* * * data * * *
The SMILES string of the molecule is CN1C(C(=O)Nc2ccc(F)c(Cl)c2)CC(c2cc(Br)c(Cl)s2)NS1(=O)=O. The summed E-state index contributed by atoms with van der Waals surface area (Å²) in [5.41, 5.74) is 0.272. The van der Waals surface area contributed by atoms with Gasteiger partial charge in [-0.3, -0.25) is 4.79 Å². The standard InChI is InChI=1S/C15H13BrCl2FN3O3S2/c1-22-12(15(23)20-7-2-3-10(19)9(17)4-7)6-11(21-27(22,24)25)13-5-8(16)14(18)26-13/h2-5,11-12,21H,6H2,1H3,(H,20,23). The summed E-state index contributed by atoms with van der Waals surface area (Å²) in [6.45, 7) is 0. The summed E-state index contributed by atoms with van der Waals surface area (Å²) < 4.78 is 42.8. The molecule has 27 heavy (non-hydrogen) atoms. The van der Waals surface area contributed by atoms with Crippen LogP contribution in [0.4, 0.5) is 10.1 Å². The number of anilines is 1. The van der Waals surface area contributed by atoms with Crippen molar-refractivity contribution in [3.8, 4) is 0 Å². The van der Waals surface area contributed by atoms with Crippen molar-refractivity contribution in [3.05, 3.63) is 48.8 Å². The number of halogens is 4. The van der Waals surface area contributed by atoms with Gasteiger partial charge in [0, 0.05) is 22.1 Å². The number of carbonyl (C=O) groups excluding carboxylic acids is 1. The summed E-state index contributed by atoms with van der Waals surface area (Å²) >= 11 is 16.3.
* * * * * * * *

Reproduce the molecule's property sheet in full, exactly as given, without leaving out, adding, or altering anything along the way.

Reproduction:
The SMILES string of the molecule is CN1C(C(=O)Nc2ccc(F)c(Cl)c2)CC(c2cc(Br)c(Cl)s2)NS1(=O)=O. The summed E-state index contributed by atoms with van der Waals surface area (Å²) in [5.41, 5.74) is 0.272. The van der Waals surface area contributed by atoms with Gasteiger partial charge in [-0.3, -0.25) is 4.79 Å². The standard InChI is InChI=1S/C15H13BrCl2FN3O3S2/c1-22-12(15(23)20-7-2-3-10(19)9(17)4-7)6-11(21-27(22,24)25)13-5-8(16)14(18)26-13/h2-5,11-12,21H,6H2,1H3,(H,20,23). The summed E-state index contributed by atoms with van der Waals surface area (Å²) in [6.45, 7) is 0. The summed E-state index contributed by atoms with van der Waals surface area (Å²) < 4.78 is 42.8. The molecule has 27 heavy (non-hydrogen) atoms. The van der Waals surface area contributed by atoms with Crippen LogP contribution in [0.4, 0.5) is 10.1 Å². The number of anilines is 1. The van der Waals surface area contributed by atoms with Crippen molar-refractivity contribution in [3.8, 4) is 0 Å². The van der Waals surface area contributed by atoms with Crippen molar-refractivity contribution in [3.05, 3.63) is 48.8 Å². The number of halogens is 4. The van der Waals surface area contributed by atoms with Gasteiger partial charge in [0, 0.05) is 22.1 Å². The number of carbonyl (C=O) groups excluding carboxylic acids is 1. The summed E-state index contributed by atoms with van der Waals surface area (Å²) >= 11 is 16.3.